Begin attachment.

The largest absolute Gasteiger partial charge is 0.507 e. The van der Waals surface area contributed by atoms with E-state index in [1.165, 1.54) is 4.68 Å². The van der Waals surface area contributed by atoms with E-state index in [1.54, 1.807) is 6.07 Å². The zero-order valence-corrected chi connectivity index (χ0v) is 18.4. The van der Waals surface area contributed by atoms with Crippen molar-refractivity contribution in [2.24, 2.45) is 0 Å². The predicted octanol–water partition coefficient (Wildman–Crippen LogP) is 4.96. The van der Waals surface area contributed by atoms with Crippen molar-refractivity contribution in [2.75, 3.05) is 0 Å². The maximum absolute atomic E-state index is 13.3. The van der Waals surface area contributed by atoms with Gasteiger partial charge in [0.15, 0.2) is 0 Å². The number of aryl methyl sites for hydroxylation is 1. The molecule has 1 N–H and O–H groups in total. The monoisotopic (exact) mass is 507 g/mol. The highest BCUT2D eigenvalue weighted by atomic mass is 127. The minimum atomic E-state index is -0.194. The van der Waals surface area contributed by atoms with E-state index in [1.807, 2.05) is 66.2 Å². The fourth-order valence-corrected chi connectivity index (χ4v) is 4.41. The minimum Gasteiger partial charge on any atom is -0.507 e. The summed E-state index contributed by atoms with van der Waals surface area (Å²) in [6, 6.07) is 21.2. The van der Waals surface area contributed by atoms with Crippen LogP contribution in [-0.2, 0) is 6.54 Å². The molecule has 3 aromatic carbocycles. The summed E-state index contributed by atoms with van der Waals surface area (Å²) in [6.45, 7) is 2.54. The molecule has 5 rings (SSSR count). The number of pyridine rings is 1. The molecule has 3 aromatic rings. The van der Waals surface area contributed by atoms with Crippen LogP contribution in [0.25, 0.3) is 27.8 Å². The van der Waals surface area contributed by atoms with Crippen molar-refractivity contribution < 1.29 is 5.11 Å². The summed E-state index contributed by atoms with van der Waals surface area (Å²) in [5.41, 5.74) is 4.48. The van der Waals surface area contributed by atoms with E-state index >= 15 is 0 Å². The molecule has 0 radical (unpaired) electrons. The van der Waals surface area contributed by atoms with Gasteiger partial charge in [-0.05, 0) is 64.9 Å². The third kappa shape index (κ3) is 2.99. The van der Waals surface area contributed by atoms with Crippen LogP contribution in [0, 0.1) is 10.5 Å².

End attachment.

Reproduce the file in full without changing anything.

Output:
The largest absolute Gasteiger partial charge is 0.507 e. The van der Waals surface area contributed by atoms with E-state index in [1.165, 1.54) is 4.68 Å². The van der Waals surface area contributed by atoms with E-state index in [1.54, 1.807) is 6.07 Å². The zero-order valence-corrected chi connectivity index (χ0v) is 18.4. The van der Waals surface area contributed by atoms with Crippen molar-refractivity contribution in [2.24, 2.45) is 0 Å². The predicted octanol–water partition coefficient (Wildman–Crippen LogP) is 4.96. The van der Waals surface area contributed by atoms with Crippen molar-refractivity contribution in [2.75, 3.05) is 0 Å². The maximum absolute atomic E-state index is 13.3. The van der Waals surface area contributed by atoms with Gasteiger partial charge in [0.15, 0.2) is 0 Å². The number of aryl methyl sites for hydroxylation is 1. The molecule has 1 N–H and O–H groups in total. The monoisotopic (exact) mass is 507 g/mol. The highest BCUT2D eigenvalue weighted by atomic mass is 127. The minimum atomic E-state index is -0.194. The van der Waals surface area contributed by atoms with E-state index in [1.807, 2.05) is 66.2 Å². The fourth-order valence-corrected chi connectivity index (χ4v) is 4.41. The minimum Gasteiger partial charge on any atom is -0.507 e. The summed E-state index contributed by atoms with van der Waals surface area (Å²) in [6, 6.07) is 21.2. The van der Waals surface area contributed by atoms with Crippen LogP contribution in [-0.2, 0) is 6.54 Å². The molecule has 3 aromatic carbocycles. The summed E-state index contributed by atoms with van der Waals surface area (Å²) in [6.45, 7) is 2.54. The molecule has 5 rings (SSSR count). The number of pyridine rings is 1. The molecule has 3 aromatic rings. The van der Waals surface area contributed by atoms with Crippen LogP contribution in [0.25, 0.3) is 27.8 Å². The van der Waals surface area contributed by atoms with Crippen molar-refractivity contribution < 1.29 is 5.11 Å². The summed E-state index contributed by atoms with van der Waals surface area (Å²) in [5.41, 5.74) is 4.48. The van der Waals surface area contributed by atoms with E-state index >= 15 is 0 Å². The molecule has 0 radical (unpaired) electrons. The van der Waals surface area contributed by atoms with Gasteiger partial charge in [-0.05, 0) is 64.9 Å². The third kappa shape index (κ3) is 2.99. The van der Waals surface area contributed by atoms with Crippen LogP contribution in [0, 0.1) is 10.5 Å².